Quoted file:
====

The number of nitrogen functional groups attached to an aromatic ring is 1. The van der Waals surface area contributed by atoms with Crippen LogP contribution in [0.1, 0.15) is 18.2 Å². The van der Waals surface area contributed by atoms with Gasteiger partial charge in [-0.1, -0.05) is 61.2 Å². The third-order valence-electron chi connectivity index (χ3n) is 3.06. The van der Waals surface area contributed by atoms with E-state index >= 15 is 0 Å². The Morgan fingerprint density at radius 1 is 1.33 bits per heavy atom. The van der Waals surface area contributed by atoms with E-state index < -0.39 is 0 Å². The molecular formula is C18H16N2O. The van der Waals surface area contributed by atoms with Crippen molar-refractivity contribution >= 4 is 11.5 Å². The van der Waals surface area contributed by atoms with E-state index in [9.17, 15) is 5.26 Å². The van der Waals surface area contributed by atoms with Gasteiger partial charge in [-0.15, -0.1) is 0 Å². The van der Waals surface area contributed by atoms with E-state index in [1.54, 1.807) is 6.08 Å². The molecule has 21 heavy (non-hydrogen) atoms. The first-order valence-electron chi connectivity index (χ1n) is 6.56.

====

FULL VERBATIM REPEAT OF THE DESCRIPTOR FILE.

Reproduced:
The number of nitrogen functional groups attached to an aromatic ring is 1. The van der Waals surface area contributed by atoms with Crippen LogP contribution in [0.1, 0.15) is 18.2 Å². The van der Waals surface area contributed by atoms with Gasteiger partial charge in [-0.1, -0.05) is 61.2 Å². The third-order valence-electron chi connectivity index (χ3n) is 3.06. The van der Waals surface area contributed by atoms with E-state index >= 15 is 0 Å². The Morgan fingerprint density at radius 1 is 1.33 bits per heavy atom. The van der Waals surface area contributed by atoms with E-state index < -0.39 is 0 Å². The molecular formula is C18H16N2O. The van der Waals surface area contributed by atoms with Crippen molar-refractivity contribution >= 4 is 11.5 Å². The van der Waals surface area contributed by atoms with E-state index in [9.17, 15) is 5.26 Å². The van der Waals surface area contributed by atoms with Gasteiger partial charge in [-0.15, -0.1) is 0 Å². The van der Waals surface area contributed by atoms with E-state index in [1.54, 1.807) is 6.08 Å². The molecule has 21 heavy (non-hydrogen) atoms. The first-order valence-electron chi connectivity index (χ1n) is 6.56.